The soldiers burst into the banks in Ram Allah on Wednesday, corralled employees, covered security cameras and walked out with several millions in cash.
Israel said it took between $6.7mn and $8.9mn from the vaults of the three branches, in an attack it said targeted funds funnelled by Iran, Syria and Lebanese guerrillas to Palestinian resistance groups.
An Israeli official later said the money would be spent on unspecified humanitarian aid to Palestinians.
The raid began on Tuesday night, when Israel arrested computer experts from two of the banks.
On Wednesday morning, troops in jeeps, trucks and armoured personnel carriers sealed off downtown Ram Allah as security forces strode into the Cairo Amman Bank and two branches of the Arab Bank, Palestinian officials said.
Troops covered the banks' cameras with sacks or disabled them and herded the employees together, before eventually releasing them, witnesses said.
Customers were allowed to leave after identification checks.
The Israelis sifted through several hundred bank accounts.
"It (the raid) is like the mafia... I think it should be dealt with in a very serious way"
Palestinian prime minister
During the raids, dozens of Palestinians in the streets threw stones at soldiers, who responded with tear gas, metal-core rubber bullets and live rounds, hospital officials said.
Forty-two people were injured and three were in a critical condition, according to doctors.
Palestinians reacted with outrage to the raids.
"The Occupation's Armed Robbery," read the huge red headline in al-Hayat al-Jadida, a newspaper close to the Palestinian Authority, in its Thursday edition.
Palestinian officials said the raid violated banking agreements and could trigger a run on the banks.
Finance Minister Salam Fayad said: "Such measures will hurt, to a large extent, the Palestinian economy and its institutions."
And Prime Minister Ahmad Quraya said: "It's like the mafia... I think it should be dealt with in a very serious way."
Even the US, Israel's ally and protector, criticised the operation.
State Department spokesman Richard Boucher said Israel should have coordinated with Palestinian authorities before launching the raid.
"Some of these actions risk destabilising the Palestinian banking system, so we would prefer to see Israeli coordination with the Palestinian financial authorities in order to stem the flow of funds to terrorist groups," he said.
Boucher said during the past 18 months the US, Israel and the Palestinians have introduced better accounting procedures and more openness about the flow of funds.
"That's been a positive thing, both for the Israelis but especially for the Palestinians, who see where their money goes and who see this being handled appropriately for the people who live in these territories."
Israel says Hizb Allah is funding
Palestinian resistance groups
But he added: "We certainly recognise the need to cut off funding for terror organisations ... we've always called for Palestinian leaders to take immediate, credible steps to end terror and violence."
Meanwhile, an Israeli official called the robbery a "legal confiscation", and said the raid was part of the global fight against "terror funding".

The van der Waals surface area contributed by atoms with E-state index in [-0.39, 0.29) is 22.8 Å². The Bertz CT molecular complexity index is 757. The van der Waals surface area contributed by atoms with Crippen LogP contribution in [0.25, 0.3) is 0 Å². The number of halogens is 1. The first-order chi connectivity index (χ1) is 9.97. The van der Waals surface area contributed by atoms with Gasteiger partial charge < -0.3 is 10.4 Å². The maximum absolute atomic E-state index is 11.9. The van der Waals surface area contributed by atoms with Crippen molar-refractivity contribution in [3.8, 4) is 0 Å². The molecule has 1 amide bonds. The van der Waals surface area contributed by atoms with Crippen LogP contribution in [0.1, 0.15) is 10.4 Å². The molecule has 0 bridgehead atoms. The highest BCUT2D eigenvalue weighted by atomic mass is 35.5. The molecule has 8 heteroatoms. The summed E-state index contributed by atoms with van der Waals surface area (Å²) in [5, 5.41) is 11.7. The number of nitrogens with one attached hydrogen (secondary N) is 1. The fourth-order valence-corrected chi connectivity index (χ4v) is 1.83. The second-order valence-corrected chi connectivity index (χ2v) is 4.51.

"This money is the fuel for Palestinian terror, and I am convinced we have to dry up the paths for this fuel," Defence Minister Shaul Mofaz said.
Israel said the Palestinian banking system has been hijacked to finance resistance groups that have killed more than 900 Israelis in bombings and shootings.
Much of the funding came from Iran, Syria and Lebanese Hizb Allah fighters, Israeli security sources said on Wednesday, without providing specifics.
But Gil Feiler, a senior researcher at Tel Aviv's BESA Centre for Strategic Studies, said little of the foreign money sent to "militants" is funneled through banks.
"People are coming with $100,000 in their luggage," he said.
No proof needed
And former Justice Minister Yossi Beilin told Israel's Channel One television he doubted the government could prove that the money it seized was earmarked for militant groups.
However, Yuval Steinitz, a lawmaker from the ruling Likud party, said that did not matter.
"We are in a war against the Palestinians and the Palestinian Authority. It is not about proof," he said.
The raids marked the largest search yet for money transfers to resistance groups, and the first time forces have stolen money from Palestinian banks.
Last year, troops raided a bank in a West Bank suburb of Jerusalem, and the Palestinian Authority briefly froze the bank accounts of Palestinian charities in the Gaza Strip to check for possible links to Hamas.
"This money is the fuel for Palestinian terror, and I am convinced we have to dry up the paths for this fuel"
The Palestinian banking system has remained relatively stable, despite more than three years of Israeli-Palestinian violence that has decimated the Palestinian economy.
The raids came a day after Palestinian security officials said Hizb Allah helped fund the last two Jerusalem bus bombings - on 29 January and Sunday - in which 18 Israelis and a foreign worker were killed.
The Lebanese group had transferred payments of $50,000 to a resistance leader in the West Bank city of Nablus every two or three months for distribution to different cells, according to a resistance fighter.
Despite the raids, Palestinian cabinet minister Saib Uraiqat met with Israeli Prime Minister Ariel Sharon's top aide, Dov Weisglass, to discuss a long delayed summit between Sharon and Quraya.
The men agreed to meet again before such a summit, Sharon's office said.